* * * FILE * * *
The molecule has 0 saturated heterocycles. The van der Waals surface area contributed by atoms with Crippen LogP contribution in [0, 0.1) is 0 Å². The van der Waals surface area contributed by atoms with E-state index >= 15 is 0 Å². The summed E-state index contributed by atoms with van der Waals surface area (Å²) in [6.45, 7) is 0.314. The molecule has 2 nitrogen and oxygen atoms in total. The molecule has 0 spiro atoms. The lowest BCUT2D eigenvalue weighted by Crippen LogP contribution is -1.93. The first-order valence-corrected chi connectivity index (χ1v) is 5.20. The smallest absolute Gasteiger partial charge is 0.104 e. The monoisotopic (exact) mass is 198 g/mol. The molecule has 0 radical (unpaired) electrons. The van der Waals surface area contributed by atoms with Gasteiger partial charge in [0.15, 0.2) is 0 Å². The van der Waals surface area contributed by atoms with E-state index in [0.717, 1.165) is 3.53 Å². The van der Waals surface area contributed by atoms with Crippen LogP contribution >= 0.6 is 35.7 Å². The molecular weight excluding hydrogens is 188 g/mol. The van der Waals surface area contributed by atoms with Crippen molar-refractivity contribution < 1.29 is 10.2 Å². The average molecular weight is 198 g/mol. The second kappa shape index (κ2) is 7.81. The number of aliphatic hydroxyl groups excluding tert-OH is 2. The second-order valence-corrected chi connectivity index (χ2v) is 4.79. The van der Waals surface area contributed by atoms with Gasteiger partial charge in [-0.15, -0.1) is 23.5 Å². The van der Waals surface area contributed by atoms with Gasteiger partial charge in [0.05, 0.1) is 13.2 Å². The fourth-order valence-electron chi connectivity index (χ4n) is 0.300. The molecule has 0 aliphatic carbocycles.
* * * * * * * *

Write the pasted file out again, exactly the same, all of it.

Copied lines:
The molecule has 0 saturated heterocycles. The van der Waals surface area contributed by atoms with Crippen LogP contribution in [0, 0.1) is 0 Å². The van der Waals surface area contributed by atoms with E-state index >= 15 is 0 Å². The summed E-state index contributed by atoms with van der Waals surface area (Å²) in [6.45, 7) is 0.314. The molecule has 2 nitrogen and oxygen atoms in total. The molecule has 0 spiro atoms. The lowest BCUT2D eigenvalue weighted by Crippen LogP contribution is -1.93. The first-order valence-corrected chi connectivity index (χ1v) is 5.20. The smallest absolute Gasteiger partial charge is 0.104 e. The monoisotopic (exact) mass is 198 g/mol. The molecule has 0 radical (unpaired) electrons. The van der Waals surface area contributed by atoms with Gasteiger partial charge in [0.15, 0.2) is 0 Å². The van der Waals surface area contributed by atoms with E-state index in [0.717, 1.165) is 3.53 Å². The van der Waals surface area contributed by atoms with Crippen LogP contribution >= 0.6 is 35.7 Å². The molecular weight excluding hydrogens is 188 g/mol. The van der Waals surface area contributed by atoms with Crippen molar-refractivity contribution < 1.29 is 10.2 Å². The average molecular weight is 198 g/mol. The second kappa shape index (κ2) is 7.81. The number of aliphatic hydroxyl groups excluding tert-OH is 2. The second-order valence-corrected chi connectivity index (χ2v) is 4.79. The van der Waals surface area contributed by atoms with Gasteiger partial charge in [-0.15, -0.1) is 23.5 Å². The van der Waals surface area contributed by atoms with Gasteiger partial charge in [0.05, 0.1) is 13.2 Å². The fourth-order valence-electron chi connectivity index (χ4n) is 0.300. The molecule has 0 aliphatic carbocycles.